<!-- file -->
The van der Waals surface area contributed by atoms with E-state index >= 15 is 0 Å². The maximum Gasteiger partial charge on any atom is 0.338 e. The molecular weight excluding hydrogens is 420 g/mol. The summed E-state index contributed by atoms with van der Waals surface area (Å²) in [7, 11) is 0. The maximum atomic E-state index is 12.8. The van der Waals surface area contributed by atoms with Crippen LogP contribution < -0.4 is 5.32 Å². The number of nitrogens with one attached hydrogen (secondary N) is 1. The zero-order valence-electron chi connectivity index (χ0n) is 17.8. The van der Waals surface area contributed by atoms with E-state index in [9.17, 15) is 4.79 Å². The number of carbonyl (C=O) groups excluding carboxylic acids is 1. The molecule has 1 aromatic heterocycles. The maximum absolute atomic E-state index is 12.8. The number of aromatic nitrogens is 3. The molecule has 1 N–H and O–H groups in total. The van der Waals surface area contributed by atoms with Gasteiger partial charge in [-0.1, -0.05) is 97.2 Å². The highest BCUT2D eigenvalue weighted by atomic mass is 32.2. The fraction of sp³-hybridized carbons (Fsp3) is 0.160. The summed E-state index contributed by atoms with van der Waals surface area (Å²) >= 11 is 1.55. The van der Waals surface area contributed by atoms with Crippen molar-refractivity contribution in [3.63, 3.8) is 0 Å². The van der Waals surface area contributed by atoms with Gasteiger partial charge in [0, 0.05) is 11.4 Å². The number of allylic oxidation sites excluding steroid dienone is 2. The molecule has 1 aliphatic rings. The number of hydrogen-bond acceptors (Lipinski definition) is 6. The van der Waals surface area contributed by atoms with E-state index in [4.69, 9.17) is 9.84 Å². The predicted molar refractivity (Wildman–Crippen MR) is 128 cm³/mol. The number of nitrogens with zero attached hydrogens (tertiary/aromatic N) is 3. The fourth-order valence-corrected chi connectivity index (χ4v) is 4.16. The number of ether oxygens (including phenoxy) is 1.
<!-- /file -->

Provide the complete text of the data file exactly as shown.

The van der Waals surface area contributed by atoms with E-state index >= 15 is 0 Å². The maximum Gasteiger partial charge on any atom is 0.338 e. The molecular weight excluding hydrogens is 420 g/mol. The summed E-state index contributed by atoms with van der Waals surface area (Å²) in [7, 11) is 0. The maximum atomic E-state index is 12.8. The van der Waals surface area contributed by atoms with Crippen LogP contribution < -0.4 is 5.32 Å². The number of nitrogens with one attached hydrogen (secondary N) is 1. The zero-order valence-electron chi connectivity index (χ0n) is 17.8. The van der Waals surface area contributed by atoms with E-state index in [9.17, 15) is 4.79 Å². The number of carbonyl (C=O) groups excluding carboxylic acids is 1. The molecule has 1 aromatic heterocycles. The maximum absolute atomic E-state index is 12.8. The number of aromatic nitrogens is 3. The molecule has 1 N–H and O–H groups in total. The van der Waals surface area contributed by atoms with Gasteiger partial charge in [-0.1, -0.05) is 97.2 Å². The highest BCUT2D eigenvalue weighted by atomic mass is 32.2. The fraction of sp³-hybridized carbons (Fsp3) is 0.160. The summed E-state index contributed by atoms with van der Waals surface area (Å²) >= 11 is 1.55. The van der Waals surface area contributed by atoms with Crippen molar-refractivity contribution in [3.63, 3.8) is 0 Å². The van der Waals surface area contributed by atoms with Gasteiger partial charge in [0, 0.05) is 11.4 Å². The number of allylic oxidation sites excluding steroid dienone is 2. The molecule has 1 aliphatic rings. The number of hydrogen-bond acceptors (Lipinski definition) is 6. The van der Waals surface area contributed by atoms with E-state index in [4.69, 9.17) is 9.84 Å². The predicted molar refractivity (Wildman–Crippen MR) is 128 cm³/mol. The number of nitrogens with zero attached hydrogens (tertiary/aromatic N) is 3. The fourth-order valence-corrected chi connectivity index (χ4v) is 4.16. The number of ether oxygens (including phenoxy) is 1.